NULU Languages is a new website (still in Beta) that allows students of Spanish to read articles from regular newspapers which have been slightly adapted. If you hover your mouse over the article’s words, students can see an English translation (or a Spanish definition, the teacher can set that up). At the end of each article, students have a comprehension quiz. Articles are also read by native speakers, so students can listen while they read. It has some other features as well. Students can add words to their set of Flashcards by just clicking on the word, and they can also review the Flashcards they have created. There is also a Discussion Board area, which allows the teacher or the students themselves to write about the articles they have read. Last year, NULU sent me an invitation and I tried it for one week with my students. They seemed to really like it, so this year I’m giving it a more thorough trial. It is still free. I’m using in my conversation course, the one which does not have a textbook anymore.
This is what I’m asking my students to do with it:
- Read three articles a week of their choice.
- Complete the five question quiz at the end of each article (the teacher can select the number of questions, 3 or 5, and the level of the questions, beginners or intermediate/advanced).
- Pick four words to add to their flashcards.
I decided not to use the Discussion Board area, because I prefer students discuss the articles during our class time or in Twitter. NULU has an area for teachers where you can see how your students are doing. We have now been using it for about two weeks and these are my impressions so far.
- I like that students can choose from a variety of topics. The articles cover many areas, US and international news, business, science and technology, sports, entertainment, etc.
- I also like that comprehension quizzes are available for every article.
- The flashcards are useful, but I find that they are a bit difficult to use. Students cannot see a list of every word they have added, but instead, have to go one by one reviewing them.
- I do feel it saves me lots of time as an instructor, as I don’t have to look for news, record them, create activities, etc.
As it is in beta, I do hope some things are improved in the final version. For example, I cannot see which articles my students have read or what words they have chosen (so, I had to create this Google Form to have that information). I also cannot see what grade they obtained in the quizzes unless I look at it right on Sunday night. When a new week starts, the counter for students’ activities goes back to zero. Arghh, frustrating. In addition, I would definitely like to see some more flexibility with the Flashcards, like ability to print the list of words.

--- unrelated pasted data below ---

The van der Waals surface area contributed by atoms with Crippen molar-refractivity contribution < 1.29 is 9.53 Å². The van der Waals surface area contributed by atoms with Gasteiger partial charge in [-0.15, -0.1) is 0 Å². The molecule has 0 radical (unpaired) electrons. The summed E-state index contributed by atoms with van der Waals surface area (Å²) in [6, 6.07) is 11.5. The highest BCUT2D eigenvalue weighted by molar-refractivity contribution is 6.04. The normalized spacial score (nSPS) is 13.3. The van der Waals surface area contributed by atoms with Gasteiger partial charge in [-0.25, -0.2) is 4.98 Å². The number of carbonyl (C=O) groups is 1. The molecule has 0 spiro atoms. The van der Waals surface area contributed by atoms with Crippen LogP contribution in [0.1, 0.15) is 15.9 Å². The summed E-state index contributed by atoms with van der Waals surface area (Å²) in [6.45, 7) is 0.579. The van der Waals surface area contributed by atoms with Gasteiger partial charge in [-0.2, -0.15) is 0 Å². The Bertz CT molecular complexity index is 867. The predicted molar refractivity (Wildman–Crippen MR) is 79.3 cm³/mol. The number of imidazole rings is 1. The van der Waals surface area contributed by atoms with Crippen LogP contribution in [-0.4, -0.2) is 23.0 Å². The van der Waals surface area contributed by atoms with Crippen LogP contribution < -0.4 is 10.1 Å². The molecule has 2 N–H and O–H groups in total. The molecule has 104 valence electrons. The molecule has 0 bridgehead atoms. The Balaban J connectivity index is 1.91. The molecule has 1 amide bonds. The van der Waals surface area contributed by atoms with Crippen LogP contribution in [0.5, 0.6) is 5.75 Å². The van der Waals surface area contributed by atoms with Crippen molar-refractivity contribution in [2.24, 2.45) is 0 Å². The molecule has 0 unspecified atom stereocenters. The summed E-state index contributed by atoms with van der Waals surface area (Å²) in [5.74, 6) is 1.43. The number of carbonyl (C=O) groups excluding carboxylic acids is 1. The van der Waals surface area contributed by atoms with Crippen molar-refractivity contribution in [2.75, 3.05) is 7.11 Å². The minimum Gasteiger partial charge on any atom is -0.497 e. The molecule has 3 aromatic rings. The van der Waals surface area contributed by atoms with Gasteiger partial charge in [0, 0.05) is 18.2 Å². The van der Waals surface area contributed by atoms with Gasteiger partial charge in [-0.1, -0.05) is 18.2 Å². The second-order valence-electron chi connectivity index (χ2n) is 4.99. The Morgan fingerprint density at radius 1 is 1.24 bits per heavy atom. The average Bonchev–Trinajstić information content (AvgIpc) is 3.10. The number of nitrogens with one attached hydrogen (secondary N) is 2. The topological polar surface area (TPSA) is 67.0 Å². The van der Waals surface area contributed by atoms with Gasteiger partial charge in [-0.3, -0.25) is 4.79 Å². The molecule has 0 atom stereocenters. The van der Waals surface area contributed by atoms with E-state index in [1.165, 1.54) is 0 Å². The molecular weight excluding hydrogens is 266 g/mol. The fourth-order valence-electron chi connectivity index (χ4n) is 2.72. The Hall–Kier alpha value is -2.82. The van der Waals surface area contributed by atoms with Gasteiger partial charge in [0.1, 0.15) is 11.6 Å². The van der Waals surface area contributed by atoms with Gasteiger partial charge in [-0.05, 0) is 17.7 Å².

All in all, I do believe it is a great tool and, being free, I truly cannot complain. The students really love it, because, having the translation hovering on top, makes it much more enjoyable. This is another feature that the teacher can modify. You can choose whether they see a full sentence translation, a word translation, or a Spanish definition (which I think it is not implemented yet). I have chosen “word” for now. As I was saying, students also like that they can choose the topics. So far, I am giving them freedom, but the teacher also has the option to assign specific articles. I may do that in the future, as I think I may prefer that they read a bit more about Spain or Latin America.
I also would like to mention that there is a similar site which is also free and does include more activities, Practica Español con EFE, although students have to use it on their own. The news are presented with sound and activities at the end of the articles, and the students can also click on the words to find their definitions, but this time the option is only in Spanish. The news are divided by levels, A, B, or C, and are often accompanied by grammatical notes.
Are you aware of another service like these two? What kind of reading activities do your students complete now? Thanks for letting me know!